‘I think they regret it now’: Water prices divide council
DIVISION within a rural council has been exposed by the recent decision to increase water prices more than 150 per cent.
As the South Burnett Regional Council battles backlash against the standpipe water price hike, the lone opponent with council to the change has spoken out.
Councillor Kathy Duff told the South Burnett Times she does not know why she didn’t receive some support for her opposition of the proposal.
“The main reason I voted against it was because of the drought, and because of the COVID crisis. It was just really poor timing,” Cr Duff said.
“I was also particularly challenged with the Hivesville standpipe because it’s not potable water.”
When the standpipe in Hivesville was first set-up, South Burnett Regional Council received a lot of backlash for setting the price at $4.
Cr Duff had predicted that the 150% price hike was going to be wildly unpopular among members of the community because “it was hard enough to convince them that $4 was reasonable”.
“We are still in drought, nothing has changed in that perspective. We still have people out of water,” she said.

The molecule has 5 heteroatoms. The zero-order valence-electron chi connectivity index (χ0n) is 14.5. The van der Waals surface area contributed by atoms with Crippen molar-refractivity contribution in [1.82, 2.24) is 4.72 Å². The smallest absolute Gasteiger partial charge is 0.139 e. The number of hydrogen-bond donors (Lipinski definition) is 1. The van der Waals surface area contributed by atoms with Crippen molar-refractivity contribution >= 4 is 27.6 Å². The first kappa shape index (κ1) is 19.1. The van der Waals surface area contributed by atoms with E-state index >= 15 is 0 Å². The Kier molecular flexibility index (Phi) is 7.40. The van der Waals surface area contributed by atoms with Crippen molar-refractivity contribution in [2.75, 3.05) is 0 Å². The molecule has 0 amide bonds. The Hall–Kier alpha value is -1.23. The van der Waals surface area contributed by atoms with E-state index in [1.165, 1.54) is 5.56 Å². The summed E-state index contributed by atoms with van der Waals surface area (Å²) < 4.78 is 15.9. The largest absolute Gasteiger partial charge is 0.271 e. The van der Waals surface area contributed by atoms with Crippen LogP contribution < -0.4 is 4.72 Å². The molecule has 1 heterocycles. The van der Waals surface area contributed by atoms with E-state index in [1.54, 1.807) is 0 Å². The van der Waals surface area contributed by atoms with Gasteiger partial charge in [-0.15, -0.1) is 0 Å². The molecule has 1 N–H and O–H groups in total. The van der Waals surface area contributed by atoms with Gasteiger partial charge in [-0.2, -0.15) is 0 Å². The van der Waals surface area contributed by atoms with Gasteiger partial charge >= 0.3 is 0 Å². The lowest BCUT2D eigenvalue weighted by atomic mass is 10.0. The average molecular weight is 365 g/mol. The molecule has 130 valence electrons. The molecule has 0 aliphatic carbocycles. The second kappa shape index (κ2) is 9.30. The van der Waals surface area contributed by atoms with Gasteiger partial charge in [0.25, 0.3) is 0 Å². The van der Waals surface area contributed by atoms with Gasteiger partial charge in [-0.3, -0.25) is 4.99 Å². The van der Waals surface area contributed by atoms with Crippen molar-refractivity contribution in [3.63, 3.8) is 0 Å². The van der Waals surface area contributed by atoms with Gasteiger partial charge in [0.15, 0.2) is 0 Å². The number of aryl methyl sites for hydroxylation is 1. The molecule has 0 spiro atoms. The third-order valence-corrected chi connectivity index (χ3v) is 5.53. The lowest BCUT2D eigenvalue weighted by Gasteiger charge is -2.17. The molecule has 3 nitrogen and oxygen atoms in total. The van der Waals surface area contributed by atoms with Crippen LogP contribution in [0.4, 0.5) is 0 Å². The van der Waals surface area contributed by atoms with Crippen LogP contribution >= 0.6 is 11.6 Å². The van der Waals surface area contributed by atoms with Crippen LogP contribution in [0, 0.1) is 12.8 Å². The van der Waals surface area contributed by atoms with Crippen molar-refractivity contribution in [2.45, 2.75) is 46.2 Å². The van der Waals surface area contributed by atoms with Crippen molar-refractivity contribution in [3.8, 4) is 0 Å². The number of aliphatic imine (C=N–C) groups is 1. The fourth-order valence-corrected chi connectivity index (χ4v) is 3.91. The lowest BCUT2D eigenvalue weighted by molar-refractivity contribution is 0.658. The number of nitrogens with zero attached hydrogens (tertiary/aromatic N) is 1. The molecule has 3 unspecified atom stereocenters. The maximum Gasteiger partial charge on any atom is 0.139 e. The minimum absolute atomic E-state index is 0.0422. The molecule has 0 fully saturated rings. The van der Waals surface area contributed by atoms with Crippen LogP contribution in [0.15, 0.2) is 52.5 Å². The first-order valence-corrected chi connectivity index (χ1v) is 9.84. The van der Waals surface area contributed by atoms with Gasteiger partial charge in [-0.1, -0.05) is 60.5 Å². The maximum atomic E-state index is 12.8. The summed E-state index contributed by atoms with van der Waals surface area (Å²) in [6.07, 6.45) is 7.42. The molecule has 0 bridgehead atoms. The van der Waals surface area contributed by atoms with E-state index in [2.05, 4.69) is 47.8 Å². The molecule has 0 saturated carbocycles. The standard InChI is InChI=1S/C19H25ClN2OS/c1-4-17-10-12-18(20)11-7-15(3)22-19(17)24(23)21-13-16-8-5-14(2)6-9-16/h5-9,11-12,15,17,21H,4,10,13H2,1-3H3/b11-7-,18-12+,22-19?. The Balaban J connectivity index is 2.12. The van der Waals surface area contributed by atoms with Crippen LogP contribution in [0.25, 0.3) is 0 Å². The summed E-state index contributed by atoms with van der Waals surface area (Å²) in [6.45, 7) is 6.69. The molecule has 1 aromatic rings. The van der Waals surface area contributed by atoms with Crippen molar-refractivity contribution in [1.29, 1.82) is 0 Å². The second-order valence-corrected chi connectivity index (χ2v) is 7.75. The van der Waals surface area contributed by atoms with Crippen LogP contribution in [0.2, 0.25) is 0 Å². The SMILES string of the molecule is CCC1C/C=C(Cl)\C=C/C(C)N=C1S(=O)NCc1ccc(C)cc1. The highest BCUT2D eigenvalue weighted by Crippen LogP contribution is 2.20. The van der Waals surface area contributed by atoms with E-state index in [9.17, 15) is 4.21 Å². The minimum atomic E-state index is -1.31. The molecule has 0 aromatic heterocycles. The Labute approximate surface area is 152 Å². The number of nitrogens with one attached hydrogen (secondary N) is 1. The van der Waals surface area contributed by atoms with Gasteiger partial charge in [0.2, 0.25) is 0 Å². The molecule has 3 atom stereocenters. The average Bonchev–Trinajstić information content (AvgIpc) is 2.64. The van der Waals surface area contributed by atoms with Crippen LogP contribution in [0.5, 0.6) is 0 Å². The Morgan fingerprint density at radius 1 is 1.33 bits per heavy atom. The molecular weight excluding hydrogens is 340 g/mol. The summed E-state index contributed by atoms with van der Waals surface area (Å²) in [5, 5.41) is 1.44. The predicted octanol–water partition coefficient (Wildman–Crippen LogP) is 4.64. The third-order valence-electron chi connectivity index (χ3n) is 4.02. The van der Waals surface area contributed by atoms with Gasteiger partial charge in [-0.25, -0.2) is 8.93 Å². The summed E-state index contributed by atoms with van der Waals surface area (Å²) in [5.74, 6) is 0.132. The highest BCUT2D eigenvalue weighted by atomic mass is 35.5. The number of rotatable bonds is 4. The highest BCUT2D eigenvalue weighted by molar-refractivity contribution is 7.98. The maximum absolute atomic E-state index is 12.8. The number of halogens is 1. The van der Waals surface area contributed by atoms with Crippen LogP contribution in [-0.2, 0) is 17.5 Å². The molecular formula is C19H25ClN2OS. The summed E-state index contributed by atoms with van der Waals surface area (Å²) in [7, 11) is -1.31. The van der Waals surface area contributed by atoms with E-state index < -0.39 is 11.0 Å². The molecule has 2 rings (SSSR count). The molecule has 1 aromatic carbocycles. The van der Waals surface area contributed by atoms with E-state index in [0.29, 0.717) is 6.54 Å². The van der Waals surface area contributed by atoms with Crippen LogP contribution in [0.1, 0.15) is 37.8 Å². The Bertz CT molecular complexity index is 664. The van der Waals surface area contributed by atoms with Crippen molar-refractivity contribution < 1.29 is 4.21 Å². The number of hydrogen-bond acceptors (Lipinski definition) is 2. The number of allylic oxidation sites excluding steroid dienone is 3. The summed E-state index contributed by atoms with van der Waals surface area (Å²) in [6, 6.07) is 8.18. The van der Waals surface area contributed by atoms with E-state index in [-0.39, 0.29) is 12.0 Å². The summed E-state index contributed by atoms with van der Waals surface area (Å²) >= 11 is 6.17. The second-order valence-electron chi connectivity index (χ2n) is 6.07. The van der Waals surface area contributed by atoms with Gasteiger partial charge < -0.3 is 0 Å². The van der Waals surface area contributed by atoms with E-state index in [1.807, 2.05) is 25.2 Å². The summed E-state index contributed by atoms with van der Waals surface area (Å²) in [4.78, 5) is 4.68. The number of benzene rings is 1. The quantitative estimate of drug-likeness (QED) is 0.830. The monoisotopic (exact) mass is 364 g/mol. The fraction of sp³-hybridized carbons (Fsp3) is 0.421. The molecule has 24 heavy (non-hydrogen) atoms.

“To go from $4 to $10 for water that you can’t drink, I just thought that it was not fair to the community.”
“With the timing and without any consultation, to me is just too expensive.”
Mayor Brett Otto has since extended an apology to the community for not consulting them prior to the June general council meeting.
He has since visited Mondure and Nanango, and will be visiting Blackbutt today (July 6), to consult with the community before the issue is revisited at the next council meeting on July 15.
“We’re also trying to get him back out to Hivesville. There were a few people from Hivesville at the meeting in Mondure, but there wasn’t enough representation for people who were affected,” Cr Duff said.
“I still don’t know why I didn’t get some support from the other councillors. I think they regret it now.”
Division 1 Councillor and portfolio holder for Management, Water, Waste and Waste Management, Roz Frohloff, backed the rise in charges for the water, promoting it as a viable method for create more equity in the region.
Cr Frohloff argued that the Western Downs Regional Council charged an average of $17.90 per kilolitre for their water supply, and Maranoa Regional Council charged $14.20 per kilolitre.
Deputy Mayor Gavin Jones added that the price rise would create fairness and consistency across the region.
“I’m sure $10 per kilolitre is a lot cheaper to what they could be facing,” he said.
Cr Duff has suggested that perhaps any necessary rise in price could have at least been approached at a more steady pace, to ensure that those struggling with the drought have time to adjust.
“Maybe if we’d gone from four to five, and from five to six. But just to jump it to 10 was not fair to the community,” she said.